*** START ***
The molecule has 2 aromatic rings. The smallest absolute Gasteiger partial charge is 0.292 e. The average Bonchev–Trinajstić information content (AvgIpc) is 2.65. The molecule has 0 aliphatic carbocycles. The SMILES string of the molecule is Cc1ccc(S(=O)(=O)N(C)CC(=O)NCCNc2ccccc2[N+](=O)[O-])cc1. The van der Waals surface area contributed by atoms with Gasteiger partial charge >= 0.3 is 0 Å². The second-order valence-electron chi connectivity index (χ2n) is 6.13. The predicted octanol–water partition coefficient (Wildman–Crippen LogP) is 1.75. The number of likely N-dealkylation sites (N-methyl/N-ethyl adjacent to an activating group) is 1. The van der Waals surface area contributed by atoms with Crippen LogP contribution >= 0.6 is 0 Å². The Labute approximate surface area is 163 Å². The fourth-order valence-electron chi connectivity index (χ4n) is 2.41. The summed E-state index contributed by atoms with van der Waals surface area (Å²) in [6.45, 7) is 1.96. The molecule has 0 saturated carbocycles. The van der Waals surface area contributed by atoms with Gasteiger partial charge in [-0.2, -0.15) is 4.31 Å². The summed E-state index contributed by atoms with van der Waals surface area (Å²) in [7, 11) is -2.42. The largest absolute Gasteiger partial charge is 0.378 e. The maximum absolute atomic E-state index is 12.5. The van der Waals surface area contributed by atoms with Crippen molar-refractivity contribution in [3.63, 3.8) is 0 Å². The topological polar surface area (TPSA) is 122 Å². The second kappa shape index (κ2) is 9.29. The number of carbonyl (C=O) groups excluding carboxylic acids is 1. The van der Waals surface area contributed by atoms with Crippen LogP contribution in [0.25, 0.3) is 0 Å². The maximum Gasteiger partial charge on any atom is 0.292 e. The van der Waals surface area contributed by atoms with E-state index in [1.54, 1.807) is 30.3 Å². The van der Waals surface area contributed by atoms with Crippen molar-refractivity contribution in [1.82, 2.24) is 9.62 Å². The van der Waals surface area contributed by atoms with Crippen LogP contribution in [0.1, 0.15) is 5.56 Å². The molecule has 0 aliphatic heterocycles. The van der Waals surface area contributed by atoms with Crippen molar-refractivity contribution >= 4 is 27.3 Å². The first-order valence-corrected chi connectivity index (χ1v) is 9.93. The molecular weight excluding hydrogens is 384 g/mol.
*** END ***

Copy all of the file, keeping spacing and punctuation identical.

The molecule has 2 aromatic rings. The smallest absolute Gasteiger partial charge is 0.292 e. The average Bonchev–Trinajstić information content (AvgIpc) is 2.65. The molecule has 0 aliphatic carbocycles. The SMILES string of the molecule is Cc1ccc(S(=O)(=O)N(C)CC(=O)NCCNc2ccccc2[N+](=O)[O-])cc1. The van der Waals surface area contributed by atoms with Gasteiger partial charge >= 0.3 is 0 Å². The second-order valence-electron chi connectivity index (χ2n) is 6.13. The predicted octanol–water partition coefficient (Wildman–Crippen LogP) is 1.75. The number of likely N-dealkylation sites (N-methyl/N-ethyl adjacent to an activating group) is 1. The van der Waals surface area contributed by atoms with Crippen LogP contribution >= 0.6 is 0 Å². The Labute approximate surface area is 163 Å². The fourth-order valence-electron chi connectivity index (χ4n) is 2.41. The summed E-state index contributed by atoms with van der Waals surface area (Å²) in [6.45, 7) is 1.96. The molecule has 0 saturated carbocycles. The van der Waals surface area contributed by atoms with Gasteiger partial charge in [-0.2, -0.15) is 4.31 Å². The summed E-state index contributed by atoms with van der Waals surface area (Å²) in [7, 11) is -2.42. The largest absolute Gasteiger partial charge is 0.378 e. The maximum absolute atomic E-state index is 12.5. The van der Waals surface area contributed by atoms with Crippen molar-refractivity contribution in [3.63, 3.8) is 0 Å². The topological polar surface area (TPSA) is 122 Å². The second kappa shape index (κ2) is 9.29. The number of carbonyl (C=O) groups excluding carboxylic acids is 1. The van der Waals surface area contributed by atoms with Crippen LogP contribution in [0.25, 0.3) is 0 Å². The maximum Gasteiger partial charge on any atom is 0.292 e. The van der Waals surface area contributed by atoms with E-state index in [1.54, 1.807) is 30.3 Å². The van der Waals surface area contributed by atoms with Crippen molar-refractivity contribution in [1.82, 2.24) is 9.62 Å². The van der Waals surface area contributed by atoms with Crippen LogP contribution in [0.1, 0.15) is 5.56 Å². The molecule has 0 aliphatic heterocycles. The van der Waals surface area contributed by atoms with Crippen molar-refractivity contribution >= 4 is 27.3 Å². The first-order valence-corrected chi connectivity index (χ1v) is 9.93. The molecular weight excluding hydrogens is 384 g/mol.